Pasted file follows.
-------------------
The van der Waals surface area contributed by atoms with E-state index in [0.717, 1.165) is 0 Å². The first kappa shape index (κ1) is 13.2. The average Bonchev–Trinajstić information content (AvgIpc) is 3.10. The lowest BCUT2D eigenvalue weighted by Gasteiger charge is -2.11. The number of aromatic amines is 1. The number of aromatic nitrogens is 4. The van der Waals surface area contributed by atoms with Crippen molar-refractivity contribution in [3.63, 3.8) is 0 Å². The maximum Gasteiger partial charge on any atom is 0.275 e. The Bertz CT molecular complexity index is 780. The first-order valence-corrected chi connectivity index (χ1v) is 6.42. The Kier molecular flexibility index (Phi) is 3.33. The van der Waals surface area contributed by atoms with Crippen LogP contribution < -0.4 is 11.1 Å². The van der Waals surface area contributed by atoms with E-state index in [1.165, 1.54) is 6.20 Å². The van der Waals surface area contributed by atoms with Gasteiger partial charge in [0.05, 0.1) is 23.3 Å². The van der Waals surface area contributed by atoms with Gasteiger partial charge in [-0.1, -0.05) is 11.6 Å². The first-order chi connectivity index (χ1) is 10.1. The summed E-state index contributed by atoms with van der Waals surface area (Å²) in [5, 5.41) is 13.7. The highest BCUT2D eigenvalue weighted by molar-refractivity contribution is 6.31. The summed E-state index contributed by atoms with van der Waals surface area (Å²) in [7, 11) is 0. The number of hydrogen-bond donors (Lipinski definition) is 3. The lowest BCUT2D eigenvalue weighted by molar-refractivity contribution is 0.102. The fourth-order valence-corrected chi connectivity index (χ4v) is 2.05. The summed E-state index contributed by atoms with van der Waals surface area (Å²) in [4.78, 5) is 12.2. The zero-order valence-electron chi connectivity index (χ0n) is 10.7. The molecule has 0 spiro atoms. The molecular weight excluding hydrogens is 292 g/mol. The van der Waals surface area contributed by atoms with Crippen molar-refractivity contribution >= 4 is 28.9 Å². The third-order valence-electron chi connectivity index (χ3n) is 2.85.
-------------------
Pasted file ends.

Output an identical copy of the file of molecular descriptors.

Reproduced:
The van der Waals surface area contributed by atoms with E-state index in [0.717, 1.165) is 0 Å². The first kappa shape index (κ1) is 13.2. The average Bonchev–Trinajstić information content (AvgIpc) is 3.10. The lowest BCUT2D eigenvalue weighted by Gasteiger charge is -2.11. The number of aromatic amines is 1. The number of aromatic nitrogens is 4. The van der Waals surface area contributed by atoms with Crippen molar-refractivity contribution in [3.63, 3.8) is 0 Å². The maximum Gasteiger partial charge on any atom is 0.275 e. The Bertz CT molecular complexity index is 780. The first-order valence-corrected chi connectivity index (χ1v) is 6.42. The Kier molecular flexibility index (Phi) is 3.33. The van der Waals surface area contributed by atoms with Crippen LogP contribution < -0.4 is 11.1 Å². The van der Waals surface area contributed by atoms with E-state index in [1.165, 1.54) is 6.20 Å². The van der Waals surface area contributed by atoms with Gasteiger partial charge in [0.05, 0.1) is 23.3 Å². The van der Waals surface area contributed by atoms with Gasteiger partial charge in [-0.1, -0.05) is 11.6 Å². The first-order chi connectivity index (χ1) is 10.1. The summed E-state index contributed by atoms with van der Waals surface area (Å²) in [5, 5.41) is 13.7. The highest BCUT2D eigenvalue weighted by molar-refractivity contribution is 6.31. The summed E-state index contributed by atoms with van der Waals surface area (Å²) in [7, 11) is 0. The number of hydrogen-bond donors (Lipinski definition) is 3. The lowest BCUT2D eigenvalue weighted by molar-refractivity contribution is 0.102. The fourth-order valence-corrected chi connectivity index (χ4v) is 2.05. The summed E-state index contributed by atoms with van der Waals surface area (Å²) in [4.78, 5) is 12.2. The zero-order valence-electron chi connectivity index (χ0n) is 10.7. The molecule has 0 spiro atoms. The molecular weight excluding hydrogens is 292 g/mol. The van der Waals surface area contributed by atoms with Crippen molar-refractivity contribution >= 4 is 28.9 Å². The third-order valence-electron chi connectivity index (χ3n) is 2.85.